WASHINGTON (Bloomberg) -- A Senate panel killed a proposal to permit companies to continue renting vehicles that have been recalled, a measure criticized by consumer groups, automakers and even some rental-car companies.
The Commerce, Science and Transportation Committee instead voted Wednesday to require cars be repaired before they’re rented.
The change resulted from an amendment by U.S. Sen. Claire McCaskill, D-Mo. It modified a bill, introduced last week by Sen. John Thune, R-S.D., that would have allowed rentals with known safety defects as long as companies disclosed the open recalls to customers.
“When consumers and families drive a rental car off the lot, they should be able to do so with the confidence that car is safe to drive, and we’re one step closer to that peace of mind today,” McCaskill said.
The panel approved the overall bill, which sets policy for automotive, trucking and rail regulators, on a party-line 13-11 vote. Democrats objected to the measure, saying it failed to include needed auto-safety provisions.
In the past week, Honda Motor Co. joined General Motors as the second automaker to back the Democrats’ push for a ban on rentals with safety defects.
The American Car Rental Association, a trade group that includes Hertz Global Holdings Inc., Avis Budget Group Inc. and Enterprise Holdings, described the original Republican bill as a “significant step back in consumer protection” compared with current industry practices in a July 13 letter to committee leaders.
The National Automobile Dealers Association and the Alliance of Automobile Manufacturers aired objections about the Democrats’ proposal, saying it would have the unintended effect of harming consumers because dealerships would be forced to repair rental cars before their customers’ vehicles.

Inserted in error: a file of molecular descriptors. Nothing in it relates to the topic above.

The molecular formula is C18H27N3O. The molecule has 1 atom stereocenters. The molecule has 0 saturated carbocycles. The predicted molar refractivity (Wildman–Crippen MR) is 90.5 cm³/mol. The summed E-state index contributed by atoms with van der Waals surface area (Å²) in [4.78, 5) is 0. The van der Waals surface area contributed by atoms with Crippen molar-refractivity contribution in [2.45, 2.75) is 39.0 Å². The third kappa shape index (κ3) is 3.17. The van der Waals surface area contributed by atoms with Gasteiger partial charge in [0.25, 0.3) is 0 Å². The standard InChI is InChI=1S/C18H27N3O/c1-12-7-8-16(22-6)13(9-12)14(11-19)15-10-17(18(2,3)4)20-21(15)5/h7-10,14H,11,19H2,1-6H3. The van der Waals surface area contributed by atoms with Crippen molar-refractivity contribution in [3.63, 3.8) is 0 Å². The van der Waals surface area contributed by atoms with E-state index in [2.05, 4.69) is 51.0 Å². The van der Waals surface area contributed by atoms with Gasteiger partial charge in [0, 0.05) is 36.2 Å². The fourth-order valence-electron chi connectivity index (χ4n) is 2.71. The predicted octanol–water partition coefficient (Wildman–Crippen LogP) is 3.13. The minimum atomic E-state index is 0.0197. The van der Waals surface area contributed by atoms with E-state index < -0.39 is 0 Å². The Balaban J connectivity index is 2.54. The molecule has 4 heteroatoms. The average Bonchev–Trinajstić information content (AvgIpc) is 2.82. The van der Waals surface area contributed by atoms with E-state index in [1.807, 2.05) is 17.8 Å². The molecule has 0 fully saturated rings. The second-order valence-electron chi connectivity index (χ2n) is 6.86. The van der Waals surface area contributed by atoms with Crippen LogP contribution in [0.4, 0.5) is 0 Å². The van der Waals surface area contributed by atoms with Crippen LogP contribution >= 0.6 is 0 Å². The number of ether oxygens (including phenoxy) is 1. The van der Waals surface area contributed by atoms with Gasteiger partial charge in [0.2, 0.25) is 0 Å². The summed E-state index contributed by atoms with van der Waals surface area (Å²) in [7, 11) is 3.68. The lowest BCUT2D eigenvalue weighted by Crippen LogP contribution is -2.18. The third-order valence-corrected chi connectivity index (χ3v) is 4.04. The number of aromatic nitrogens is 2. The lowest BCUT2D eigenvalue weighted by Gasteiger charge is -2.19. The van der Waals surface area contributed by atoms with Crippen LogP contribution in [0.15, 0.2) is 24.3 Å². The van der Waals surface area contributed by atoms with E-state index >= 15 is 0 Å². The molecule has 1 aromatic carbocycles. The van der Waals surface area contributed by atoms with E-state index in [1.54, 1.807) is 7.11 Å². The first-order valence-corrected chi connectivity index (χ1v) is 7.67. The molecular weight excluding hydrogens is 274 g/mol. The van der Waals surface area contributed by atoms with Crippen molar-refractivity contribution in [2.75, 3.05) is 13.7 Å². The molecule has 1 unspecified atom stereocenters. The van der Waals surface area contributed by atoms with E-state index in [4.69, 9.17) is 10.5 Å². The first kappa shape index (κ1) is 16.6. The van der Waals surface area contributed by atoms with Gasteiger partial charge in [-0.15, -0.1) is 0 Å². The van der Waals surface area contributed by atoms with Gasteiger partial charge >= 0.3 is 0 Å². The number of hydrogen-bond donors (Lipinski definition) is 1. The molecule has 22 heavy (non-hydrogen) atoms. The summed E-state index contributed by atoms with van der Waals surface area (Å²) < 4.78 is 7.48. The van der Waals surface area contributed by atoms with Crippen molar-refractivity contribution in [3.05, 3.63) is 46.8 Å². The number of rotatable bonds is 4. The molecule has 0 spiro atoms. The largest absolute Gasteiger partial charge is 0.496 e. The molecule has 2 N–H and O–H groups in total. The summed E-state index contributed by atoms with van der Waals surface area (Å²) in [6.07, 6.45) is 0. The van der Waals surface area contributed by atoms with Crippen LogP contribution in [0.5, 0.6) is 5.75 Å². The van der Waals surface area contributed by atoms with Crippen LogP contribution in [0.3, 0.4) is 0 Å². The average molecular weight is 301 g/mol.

Thune said the overall bill would increase funding for National Highway Traffic Safety Administration investigations and double civil penalties for automakers to $70 million. Those changes would be directly tied to the agency adopting changes recommended by Transportation Department inspector general, he said.
“The bill before us today makes a host of important improvements when it comes to motor vehicle safety,” Thune said.
Democrats introduced an amendment that failed on a party-line vote to give NHTSA more funding and allow jail time for executives who hide auto-safety defects.
Some critics said the legislation failed to reflect safety lessons learned from faulty ignition switches in GM vehicles and Takata Corp. airbags that exploded and killed motorists.
“This is a tragic and neglectful assault on consumer rights in favor of the auto and trucking industries,” said Sen. Richard Blumenthal, D-Conn. “Sadly, the majority failed to learn the lessons of the GM ignition-switch coverup and Takata’s exploding airbags.”
The legislation approved by the panel would force the Federal Motor Carrier Safety Administration to overhaul one of its primary enforcement tools, a publicly available listing of safety violations of trucking and bus companies, which compares individual firms with industry averages.
The agency would have to remove scores from public view while it responds to critiques from the Government Accountability Office and the Transportation Department’s inspector general. That change has been backed by the trucking industry.
For railroads, the measure would allow the Transportation Department to adjust deadlines for implementing crash-avoiding train technology on a case-by-case basis. Thune said the action was needed because few railroads were going to make the existing 2015 deadline. Installations would be delayed to no later than 2018.